Direct Access File Systems and SAN-attached file systems (SAFSs) promise a number of improvements, particularly in performance. Here's the case for SAFS.
BY CHRIS STAKUTIS
End users are finding it increasingly difficult to efficiently deploy large file-stores with high-performance, front-end applications servers. As a result, several technologies such as Direct Access File Systems (DAFSs) and SAN-attached file systems (SAFSs) are being used to help file servers and network-attached storage (NAS) devices achieve higher performance and scalability, while reducing impact on host CPUs.
Storage basically comes in two types: file system-based and raw blocks. High-end RAID systems are typically raw-block devices (although the blocks are usually quite large). Users carve up the terabytes of data into hundreds of gigabyte-sized chunks (LUNs-logical unit numbers) and assign those for private and exclusive use by individual servers. Each server, in turn, places a file system on the LUN, but the server's view of the storage is block-level.
The other type of storage is based on a file system; there is an embedded engine located close to the disks, which presents the disks as a "network file system" instead of a set of raw blocks. Hosts see it as a network file system-not a block device. For simplicity, we'll call this class of devices network-attached storage (NAS) servers, which are becoming increasingly popular.
The network-attached model has a number of benefits such as ease of administration, which can mean fewer file systems for an enterprise because each file system can be simultaneously shared by many servers. Disk space is always a tight resource, and a network view of storage is inherently more flexible than hard-mounted LUNs, which don't stretch or shrink easily. In a network-attached model, an administrator could, for example, have a single file system for a terabyte-size NAS device. The entire terabyte is potentially available to every server at any time.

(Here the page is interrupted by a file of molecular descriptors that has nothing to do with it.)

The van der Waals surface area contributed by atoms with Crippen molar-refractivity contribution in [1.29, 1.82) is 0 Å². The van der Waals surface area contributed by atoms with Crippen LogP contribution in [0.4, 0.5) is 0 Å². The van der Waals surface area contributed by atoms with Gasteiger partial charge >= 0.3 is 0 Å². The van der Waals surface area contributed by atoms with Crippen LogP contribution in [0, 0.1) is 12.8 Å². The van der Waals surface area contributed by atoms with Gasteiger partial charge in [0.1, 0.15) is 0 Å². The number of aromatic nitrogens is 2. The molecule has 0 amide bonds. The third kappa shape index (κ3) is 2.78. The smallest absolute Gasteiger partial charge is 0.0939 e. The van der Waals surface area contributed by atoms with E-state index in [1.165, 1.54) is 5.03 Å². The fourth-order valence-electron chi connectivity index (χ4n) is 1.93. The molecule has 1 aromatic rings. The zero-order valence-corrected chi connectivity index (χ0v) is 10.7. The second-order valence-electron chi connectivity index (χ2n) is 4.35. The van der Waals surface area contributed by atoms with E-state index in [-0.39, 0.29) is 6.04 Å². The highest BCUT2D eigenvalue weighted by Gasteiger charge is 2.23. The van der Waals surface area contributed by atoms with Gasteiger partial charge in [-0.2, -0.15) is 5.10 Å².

Physically, NAS servers offer a number of other benefits. They are tightly packaged and integrated with a rack of physical storage, redundant power supplies, high-end RAID technology, LAN interfaces, and simplified administration.
Limitations of file system storage
With all of these advantages, it is surprising that the NAS model isn't dominant. The fact is, there are limitations in the areas of performance, impact on host processing, scalability, and "unsettled writes" that prevent them from being effective in some markets or applications.
- Performance: The name of the game in storage is performance. Nothing can be faster than direct-attached storage, but 100BaseT and Gigabit Ethernet can offer enough total throughput for some but not all applications. Application servers that are I/O-bound have a difficult time exploiting back-end network file systems. Too often, the raw throughput performance prohibits NAS servers from meeting application-server requirements.